Diversity isn’t just about ethnicity or national origin; its characteristics include religion, sex, age, disability, veteran status and sexual orientation. Embracing diversity in the workplace is about appreciating the uniqueness that each individual brings to the company. Successful employers understand that new ideas create better business concepts and people with different life experiences can bring a lot to the table.
To encourage and support Utah companies to increase diversity in the workplace, former Governor Jon Huntsman Jr. partnered with Salt Lake County Mayor Peter Corroon to create the Diversity Connections Community group. The organization consists of some of Utah’s largest employers along with the University of Utah, business chambers and multiple government agencies.
Convincing companies of the value of diversity is a major obstacle the group encounters. But with more businesses operating at national and global levels, an employee pool with a mixture of educational experiences, environmental situations, personal history and training is a must.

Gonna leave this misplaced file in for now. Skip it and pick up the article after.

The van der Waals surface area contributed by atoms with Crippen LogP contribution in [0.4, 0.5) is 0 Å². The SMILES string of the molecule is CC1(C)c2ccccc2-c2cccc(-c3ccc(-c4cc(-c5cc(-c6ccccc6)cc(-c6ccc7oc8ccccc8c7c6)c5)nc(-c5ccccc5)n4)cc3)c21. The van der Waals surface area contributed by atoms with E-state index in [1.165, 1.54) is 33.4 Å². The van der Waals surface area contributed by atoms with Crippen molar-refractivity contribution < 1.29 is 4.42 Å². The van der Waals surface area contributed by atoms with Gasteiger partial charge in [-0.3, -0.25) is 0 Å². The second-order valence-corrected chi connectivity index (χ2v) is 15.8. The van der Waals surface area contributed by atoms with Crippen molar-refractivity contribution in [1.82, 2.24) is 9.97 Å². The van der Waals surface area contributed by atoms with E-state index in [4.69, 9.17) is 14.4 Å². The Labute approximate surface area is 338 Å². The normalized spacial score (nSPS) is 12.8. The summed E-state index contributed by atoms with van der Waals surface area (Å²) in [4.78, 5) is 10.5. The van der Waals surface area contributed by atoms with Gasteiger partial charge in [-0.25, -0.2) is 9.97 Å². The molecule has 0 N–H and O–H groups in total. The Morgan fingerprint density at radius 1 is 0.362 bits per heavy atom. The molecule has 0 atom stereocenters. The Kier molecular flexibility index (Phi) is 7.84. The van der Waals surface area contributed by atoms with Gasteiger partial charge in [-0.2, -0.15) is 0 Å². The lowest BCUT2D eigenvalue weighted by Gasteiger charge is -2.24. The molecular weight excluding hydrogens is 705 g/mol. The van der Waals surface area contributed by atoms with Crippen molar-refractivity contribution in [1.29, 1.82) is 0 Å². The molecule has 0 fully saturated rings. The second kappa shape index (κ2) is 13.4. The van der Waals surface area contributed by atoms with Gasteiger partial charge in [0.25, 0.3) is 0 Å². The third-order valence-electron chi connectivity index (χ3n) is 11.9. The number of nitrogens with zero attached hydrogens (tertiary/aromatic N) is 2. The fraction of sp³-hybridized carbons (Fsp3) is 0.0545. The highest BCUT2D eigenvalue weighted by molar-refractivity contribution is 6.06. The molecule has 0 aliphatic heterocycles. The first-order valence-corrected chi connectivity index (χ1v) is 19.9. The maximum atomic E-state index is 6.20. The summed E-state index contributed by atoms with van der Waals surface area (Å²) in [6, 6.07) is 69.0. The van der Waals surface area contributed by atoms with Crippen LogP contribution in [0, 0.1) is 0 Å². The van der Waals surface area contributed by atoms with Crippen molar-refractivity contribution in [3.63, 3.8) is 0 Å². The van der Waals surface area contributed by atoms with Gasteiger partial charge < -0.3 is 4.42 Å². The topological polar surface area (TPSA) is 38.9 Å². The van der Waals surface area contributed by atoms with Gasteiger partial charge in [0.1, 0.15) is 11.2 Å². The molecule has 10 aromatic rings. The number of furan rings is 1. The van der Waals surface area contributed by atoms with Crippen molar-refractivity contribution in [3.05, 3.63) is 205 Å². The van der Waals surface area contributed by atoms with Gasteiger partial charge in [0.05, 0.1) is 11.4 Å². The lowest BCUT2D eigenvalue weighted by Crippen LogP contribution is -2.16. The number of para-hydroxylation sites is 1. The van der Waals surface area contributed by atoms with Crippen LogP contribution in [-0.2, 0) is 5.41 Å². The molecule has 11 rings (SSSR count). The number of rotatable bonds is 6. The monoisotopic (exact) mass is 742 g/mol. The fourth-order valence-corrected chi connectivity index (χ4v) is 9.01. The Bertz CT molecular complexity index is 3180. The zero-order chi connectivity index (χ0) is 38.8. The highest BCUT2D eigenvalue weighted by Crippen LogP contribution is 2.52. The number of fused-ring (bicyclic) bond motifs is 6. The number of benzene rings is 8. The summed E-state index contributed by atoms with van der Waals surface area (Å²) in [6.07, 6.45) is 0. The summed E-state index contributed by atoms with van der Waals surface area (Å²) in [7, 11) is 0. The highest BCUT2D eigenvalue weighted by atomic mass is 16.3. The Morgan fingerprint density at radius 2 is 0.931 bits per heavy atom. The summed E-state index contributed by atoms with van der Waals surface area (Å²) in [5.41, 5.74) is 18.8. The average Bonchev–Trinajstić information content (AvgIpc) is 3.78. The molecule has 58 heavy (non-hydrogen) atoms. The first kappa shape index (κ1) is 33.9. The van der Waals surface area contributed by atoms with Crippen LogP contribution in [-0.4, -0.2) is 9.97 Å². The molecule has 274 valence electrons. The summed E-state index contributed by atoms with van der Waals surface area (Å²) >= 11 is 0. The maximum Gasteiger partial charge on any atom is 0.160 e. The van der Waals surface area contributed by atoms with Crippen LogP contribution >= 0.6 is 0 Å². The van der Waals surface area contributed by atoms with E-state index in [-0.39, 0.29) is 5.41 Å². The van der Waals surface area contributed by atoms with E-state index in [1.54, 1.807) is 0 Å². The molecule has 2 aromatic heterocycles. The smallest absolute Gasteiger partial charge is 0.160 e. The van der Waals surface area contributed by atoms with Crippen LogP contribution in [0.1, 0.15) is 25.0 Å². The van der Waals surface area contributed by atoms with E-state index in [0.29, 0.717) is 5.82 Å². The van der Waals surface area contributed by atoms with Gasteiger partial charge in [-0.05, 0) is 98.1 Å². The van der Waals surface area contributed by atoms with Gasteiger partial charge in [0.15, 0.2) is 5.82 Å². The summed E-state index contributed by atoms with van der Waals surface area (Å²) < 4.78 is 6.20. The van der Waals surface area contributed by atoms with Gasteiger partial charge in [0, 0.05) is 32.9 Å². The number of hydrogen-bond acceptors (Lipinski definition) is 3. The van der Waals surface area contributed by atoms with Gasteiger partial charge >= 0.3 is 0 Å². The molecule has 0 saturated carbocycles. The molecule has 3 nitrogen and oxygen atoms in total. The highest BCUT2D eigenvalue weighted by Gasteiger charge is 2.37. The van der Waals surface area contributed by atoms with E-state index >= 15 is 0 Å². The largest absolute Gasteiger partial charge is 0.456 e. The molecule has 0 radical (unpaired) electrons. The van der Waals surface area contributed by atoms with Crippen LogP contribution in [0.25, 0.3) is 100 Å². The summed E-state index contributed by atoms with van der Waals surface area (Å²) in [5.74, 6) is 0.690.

Bryan Eldredge, associate director at the David Eccles School of Business at the University of Utah, explains, “You need to have employees from a variety of different backgrounds. It just makes for a better workplace that’s more connected to the consumer.”
Tsai volunteers with DCC and recently sent out a survey to employers in the city asking for best practices and policies for recruiting and retaining diverse employees. The response was sparse, making Tsai wonder if Utah companies understand the importance of diversity.
The DCC has teamed up with the Society for Human Resource Management (SHRM) to create a diversity seminar in June. Topics will include how to reach out to ethnic communities, how to help recruits adjust to the state’s culture and environment and how increasing diversity can also help increase a company’s bottom line.